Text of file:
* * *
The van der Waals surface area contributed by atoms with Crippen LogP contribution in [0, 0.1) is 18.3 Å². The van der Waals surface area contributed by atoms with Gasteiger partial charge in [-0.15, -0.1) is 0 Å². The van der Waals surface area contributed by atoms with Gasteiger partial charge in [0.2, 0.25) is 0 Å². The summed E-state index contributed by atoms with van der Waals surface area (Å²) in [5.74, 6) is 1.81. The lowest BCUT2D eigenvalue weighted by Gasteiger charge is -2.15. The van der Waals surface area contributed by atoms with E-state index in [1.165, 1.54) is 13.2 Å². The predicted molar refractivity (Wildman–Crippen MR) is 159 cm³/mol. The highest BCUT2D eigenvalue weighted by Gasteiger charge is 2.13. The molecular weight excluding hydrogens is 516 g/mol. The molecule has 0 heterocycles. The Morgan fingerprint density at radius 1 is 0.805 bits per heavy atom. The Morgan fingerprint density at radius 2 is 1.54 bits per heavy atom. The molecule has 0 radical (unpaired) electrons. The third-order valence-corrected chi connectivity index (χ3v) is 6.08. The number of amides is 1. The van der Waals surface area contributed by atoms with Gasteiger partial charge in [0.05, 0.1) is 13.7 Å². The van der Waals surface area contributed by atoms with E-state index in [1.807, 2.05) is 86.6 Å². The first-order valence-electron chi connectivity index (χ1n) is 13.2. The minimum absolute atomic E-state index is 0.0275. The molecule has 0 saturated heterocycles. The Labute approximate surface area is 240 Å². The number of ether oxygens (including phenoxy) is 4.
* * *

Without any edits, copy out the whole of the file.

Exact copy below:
The van der Waals surface area contributed by atoms with Crippen LogP contribution in [0, 0.1) is 18.3 Å². The van der Waals surface area contributed by atoms with Gasteiger partial charge in [-0.15, -0.1) is 0 Å². The van der Waals surface area contributed by atoms with Gasteiger partial charge in [0.2, 0.25) is 0 Å². The summed E-state index contributed by atoms with van der Waals surface area (Å²) in [5.74, 6) is 1.81. The lowest BCUT2D eigenvalue weighted by Gasteiger charge is -2.15. The van der Waals surface area contributed by atoms with E-state index in [1.165, 1.54) is 13.2 Å². The predicted molar refractivity (Wildman–Crippen MR) is 159 cm³/mol. The highest BCUT2D eigenvalue weighted by Gasteiger charge is 2.13. The molecular weight excluding hydrogens is 516 g/mol. The molecule has 0 heterocycles. The Morgan fingerprint density at radius 1 is 0.805 bits per heavy atom. The Morgan fingerprint density at radius 2 is 1.54 bits per heavy atom. The molecule has 0 radical (unpaired) electrons. The third-order valence-corrected chi connectivity index (χ3v) is 6.08. The number of amides is 1. The van der Waals surface area contributed by atoms with Gasteiger partial charge in [0.05, 0.1) is 13.7 Å². The van der Waals surface area contributed by atoms with E-state index in [1.807, 2.05) is 86.6 Å². The first-order valence-electron chi connectivity index (χ1n) is 13.2. The minimum absolute atomic E-state index is 0.0275. The molecule has 0 saturated heterocycles. The Labute approximate surface area is 240 Å². The number of ether oxygens (including phenoxy) is 4.